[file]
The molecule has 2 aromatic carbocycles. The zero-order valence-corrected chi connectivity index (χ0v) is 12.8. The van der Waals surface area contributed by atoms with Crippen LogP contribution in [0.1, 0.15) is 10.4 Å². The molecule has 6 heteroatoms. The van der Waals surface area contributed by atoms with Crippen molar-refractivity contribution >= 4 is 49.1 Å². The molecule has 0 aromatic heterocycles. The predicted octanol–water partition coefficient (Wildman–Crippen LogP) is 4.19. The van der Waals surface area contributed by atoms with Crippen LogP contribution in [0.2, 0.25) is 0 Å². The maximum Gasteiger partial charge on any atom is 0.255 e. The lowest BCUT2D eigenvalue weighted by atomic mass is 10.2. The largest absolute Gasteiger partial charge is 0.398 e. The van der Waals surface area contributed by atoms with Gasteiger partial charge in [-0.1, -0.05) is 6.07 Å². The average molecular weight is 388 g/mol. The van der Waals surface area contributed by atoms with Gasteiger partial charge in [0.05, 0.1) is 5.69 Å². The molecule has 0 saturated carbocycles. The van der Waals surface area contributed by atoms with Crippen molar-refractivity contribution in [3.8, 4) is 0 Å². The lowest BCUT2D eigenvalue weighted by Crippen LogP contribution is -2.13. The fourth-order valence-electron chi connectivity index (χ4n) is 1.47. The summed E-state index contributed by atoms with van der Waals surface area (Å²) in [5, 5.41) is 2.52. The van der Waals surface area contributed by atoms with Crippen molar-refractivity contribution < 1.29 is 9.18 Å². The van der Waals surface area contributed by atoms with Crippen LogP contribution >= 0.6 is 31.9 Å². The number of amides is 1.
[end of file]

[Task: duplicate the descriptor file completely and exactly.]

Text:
The molecule has 2 aromatic carbocycles. The zero-order valence-corrected chi connectivity index (χ0v) is 12.8. The van der Waals surface area contributed by atoms with Crippen LogP contribution in [0.1, 0.15) is 10.4 Å². The molecule has 6 heteroatoms. The van der Waals surface area contributed by atoms with Crippen molar-refractivity contribution >= 4 is 49.1 Å². The molecule has 0 aromatic heterocycles. The predicted octanol–water partition coefficient (Wildman–Crippen LogP) is 4.19. The van der Waals surface area contributed by atoms with Crippen LogP contribution in [0.2, 0.25) is 0 Å². The maximum Gasteiger partial charge on any atom is 0.255 e. The lowest BCUT2D eigenvalue weighted by atomic mass is 10.2. The largest absolute Gasteiger partial charge is 0.398 e. The van der Waals surface area contributed by atoms with Gasteiger partial charge in [-0.1, -0.05) is 6.07 Å². The average molecular weight is 388 g/mol. The van der Waals surface area contributed by atoms with Gasteiger partial charge in [0.05, 0.1) is 5.69 Å². The molecule has 0 saturated carbocycles. The van der Waals surface area contributed by atoms with Crippen molar-refractivity contribution in [3.8, 4) is 0 Å². The lowest BCUT2D eigenvalue weighted by Crippen LogP contribution is -2.13. The fourth-order valence-electron chi connectivity index (χ4n) is 1.47. The summed E-state index contributed by atoms with van der Waals surface area (Å²) in [5, 5.41) is 2.52. The van der Waals surface area contributed by atoms with Crippen molar-refractivity contribution < 1.29 is 9.18 Å². The van der Waals surface area contributed by atoms with Crippen LogP contribution >= 0.6 is 31.9 Å². The number of amides is 1.